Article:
In the year 2017, 1.48% of all taps were pass-back taps. Ninety-three percent of these taps were on Cards/Tickets with stored value and 7% were on Cards/Tickets with a pass. The second and the third quarter accounted for 59% of the total pass-back rate for the year. The below chart shows the month-to-month use of pass-back across bus and Rapid Transit.

We observed that July was the month with the highest pass-back rate of 2.12% and that pass-back was more likely to occur during the warmer months compared to colder ones. This is probably due to higher numbers of tourists using the MBTA during the spring and summer for events like baseball games and festivals. 

The above chart shows the month-to-month use of stored value and pass-back on stored value across bus and Rapid Transit. You can see that while more stored value is used during the summer, there is also a higher rate of pass-back use.

This observation helped us identify the months during which group travel occurs most frequently. With the confirmation that the spring and summer have higher likelihoods of people navigating our system together in groups, we can improve our operations and customer service geared towards group travel.

In the following sections, we’ll perform a deeper dive into the data gleaned from our October 2017 pass-back analysis. 

When and Where is Pass-back Used the Most?


When looking at specific days of the week, we divided the system’s service time into five categories, as listed below.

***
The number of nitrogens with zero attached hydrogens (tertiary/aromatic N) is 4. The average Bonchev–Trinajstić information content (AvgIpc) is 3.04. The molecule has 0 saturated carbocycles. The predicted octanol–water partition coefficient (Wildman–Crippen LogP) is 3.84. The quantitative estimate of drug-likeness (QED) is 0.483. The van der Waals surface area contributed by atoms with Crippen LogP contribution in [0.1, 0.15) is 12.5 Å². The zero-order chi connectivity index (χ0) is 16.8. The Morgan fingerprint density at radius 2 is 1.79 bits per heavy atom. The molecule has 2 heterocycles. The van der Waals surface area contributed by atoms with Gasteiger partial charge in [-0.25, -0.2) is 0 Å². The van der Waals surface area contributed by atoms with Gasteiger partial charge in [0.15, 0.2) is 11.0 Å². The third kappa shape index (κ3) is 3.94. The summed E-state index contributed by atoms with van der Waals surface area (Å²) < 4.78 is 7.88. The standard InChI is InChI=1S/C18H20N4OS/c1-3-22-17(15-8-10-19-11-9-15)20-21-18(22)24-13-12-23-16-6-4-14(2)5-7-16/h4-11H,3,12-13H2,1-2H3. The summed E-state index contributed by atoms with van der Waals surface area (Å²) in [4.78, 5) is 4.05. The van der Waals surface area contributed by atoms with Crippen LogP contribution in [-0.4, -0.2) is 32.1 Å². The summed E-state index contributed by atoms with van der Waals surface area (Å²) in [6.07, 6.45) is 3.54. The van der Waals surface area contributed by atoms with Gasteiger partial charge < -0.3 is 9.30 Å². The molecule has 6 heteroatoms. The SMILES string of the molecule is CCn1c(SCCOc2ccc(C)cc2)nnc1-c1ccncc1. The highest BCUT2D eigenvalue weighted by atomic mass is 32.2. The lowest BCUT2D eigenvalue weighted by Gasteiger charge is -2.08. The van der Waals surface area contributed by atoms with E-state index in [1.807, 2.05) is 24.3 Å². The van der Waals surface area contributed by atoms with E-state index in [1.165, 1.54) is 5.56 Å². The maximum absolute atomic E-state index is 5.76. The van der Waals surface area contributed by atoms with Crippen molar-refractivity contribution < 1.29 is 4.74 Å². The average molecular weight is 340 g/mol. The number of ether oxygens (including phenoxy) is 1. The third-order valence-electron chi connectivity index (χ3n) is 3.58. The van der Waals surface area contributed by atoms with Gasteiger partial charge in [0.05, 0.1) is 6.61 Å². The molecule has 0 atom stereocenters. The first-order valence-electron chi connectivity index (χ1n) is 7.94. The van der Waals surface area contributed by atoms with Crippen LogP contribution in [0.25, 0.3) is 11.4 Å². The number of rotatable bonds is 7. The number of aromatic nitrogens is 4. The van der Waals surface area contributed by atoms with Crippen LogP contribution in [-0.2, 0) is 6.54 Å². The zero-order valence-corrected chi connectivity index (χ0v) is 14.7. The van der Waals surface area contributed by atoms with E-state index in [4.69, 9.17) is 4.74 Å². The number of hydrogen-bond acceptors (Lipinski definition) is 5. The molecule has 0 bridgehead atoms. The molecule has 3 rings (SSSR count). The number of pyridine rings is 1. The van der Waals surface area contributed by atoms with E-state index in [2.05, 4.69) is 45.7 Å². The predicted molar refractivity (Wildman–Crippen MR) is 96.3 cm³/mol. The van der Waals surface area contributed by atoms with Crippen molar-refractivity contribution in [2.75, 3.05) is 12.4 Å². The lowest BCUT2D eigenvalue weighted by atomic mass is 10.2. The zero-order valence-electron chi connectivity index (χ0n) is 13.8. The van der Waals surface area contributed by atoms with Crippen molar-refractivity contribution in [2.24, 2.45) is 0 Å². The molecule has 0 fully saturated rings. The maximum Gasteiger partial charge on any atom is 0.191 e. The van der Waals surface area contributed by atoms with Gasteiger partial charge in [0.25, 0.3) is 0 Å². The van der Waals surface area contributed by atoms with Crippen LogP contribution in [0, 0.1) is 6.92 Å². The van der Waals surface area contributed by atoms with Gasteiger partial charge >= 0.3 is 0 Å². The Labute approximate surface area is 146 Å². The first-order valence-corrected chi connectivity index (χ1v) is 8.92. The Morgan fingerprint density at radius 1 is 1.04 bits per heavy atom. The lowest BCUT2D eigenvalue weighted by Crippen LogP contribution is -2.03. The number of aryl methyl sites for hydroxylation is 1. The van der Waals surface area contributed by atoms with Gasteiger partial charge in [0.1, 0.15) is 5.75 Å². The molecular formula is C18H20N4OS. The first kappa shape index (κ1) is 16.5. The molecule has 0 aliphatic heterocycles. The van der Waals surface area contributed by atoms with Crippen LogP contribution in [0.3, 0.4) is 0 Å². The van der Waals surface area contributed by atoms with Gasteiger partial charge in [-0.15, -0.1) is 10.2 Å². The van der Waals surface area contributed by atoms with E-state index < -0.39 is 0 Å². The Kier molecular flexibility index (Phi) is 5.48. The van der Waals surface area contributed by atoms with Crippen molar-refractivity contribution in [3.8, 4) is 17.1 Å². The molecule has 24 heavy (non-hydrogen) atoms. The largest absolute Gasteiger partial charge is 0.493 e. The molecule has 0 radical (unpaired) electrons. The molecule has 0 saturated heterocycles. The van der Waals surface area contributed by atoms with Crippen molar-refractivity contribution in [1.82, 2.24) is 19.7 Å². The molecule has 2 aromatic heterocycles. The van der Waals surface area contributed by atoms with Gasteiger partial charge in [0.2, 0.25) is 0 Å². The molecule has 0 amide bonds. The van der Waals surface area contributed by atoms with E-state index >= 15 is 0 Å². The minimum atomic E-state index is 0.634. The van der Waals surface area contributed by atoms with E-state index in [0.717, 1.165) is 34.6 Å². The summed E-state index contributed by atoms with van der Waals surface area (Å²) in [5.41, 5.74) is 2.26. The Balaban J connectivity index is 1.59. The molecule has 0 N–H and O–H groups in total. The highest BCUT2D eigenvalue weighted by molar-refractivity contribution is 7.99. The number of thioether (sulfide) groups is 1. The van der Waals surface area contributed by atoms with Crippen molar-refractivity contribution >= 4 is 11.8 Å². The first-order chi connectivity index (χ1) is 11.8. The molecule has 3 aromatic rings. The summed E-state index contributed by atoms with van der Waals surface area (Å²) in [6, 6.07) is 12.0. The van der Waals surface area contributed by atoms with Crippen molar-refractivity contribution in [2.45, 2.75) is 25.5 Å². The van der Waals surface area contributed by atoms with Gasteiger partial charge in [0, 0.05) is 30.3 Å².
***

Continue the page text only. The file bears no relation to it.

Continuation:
Category Time Time Period
1 03:00 - 06:59 Sunrise and Early AM
2 07:00 - 08:59 AM Peak
3 09:00 - 15:59 Midday Base and Midday School
4 16:00 - 18:39 PM Peak
5 18:30 - 02:59 Evening, Late Evening, and Night

By splitting service hours into these five categories, we were able to identify which specific times of day had the highest number of pass-backs. The bar graph below shows the pass-back rate per day and per time category. 

From the above chart, we can see that on weekdays the pass-back rate was higher between 9 AM and 03:59 PM (time period 3) in comparison to other times of day. Additionally, the pass-back rate was higher during weekends than on weekdays. 

It is apparent that people are more likely to travel in groups on the weekends than weekdays, perhaps for social and/or leisure outings. 


In order to identify specific locations where higher rates of pass-back is occurring in the system, we examined buses at the route level and Rapid Transit at the station level. The following two charts show the top routes and stations ranked by the pass-back rate. 

Route 435 (Liberty Tree Mall - Central Square, Lynn or Neptune Towers via Peabody Square) had the highest pass-back rate of 2.78%.

Riverside station had the highest pass-back rate of 4.87%. The top three Rapid Transit stations with the highest pass-back rates are Riverside, Museum of Fine Arts, and Science Park. 

From the above analysis, we noticed that for bus routes, the highest pass-back rates were in the North Shore (Lynn and Salem) and at shopping centers. For rail stations, the highest pass-back rates were at locations known for attracting tourists, short-term visitors, and schools. 

The high usage on bus routes in Lynn and Salem might indicate a need for more CharlieCard distribution in these areas. We are currently working to establish community partnerships to give people more access to blank CharlieCards. 

Who Used Pass-back?

There were about 0.7 million Charlie cards used by Adult users in the month of October 2017 and 12.57% of them were used for pass-back. This was high compared to other fare media (for Adult users).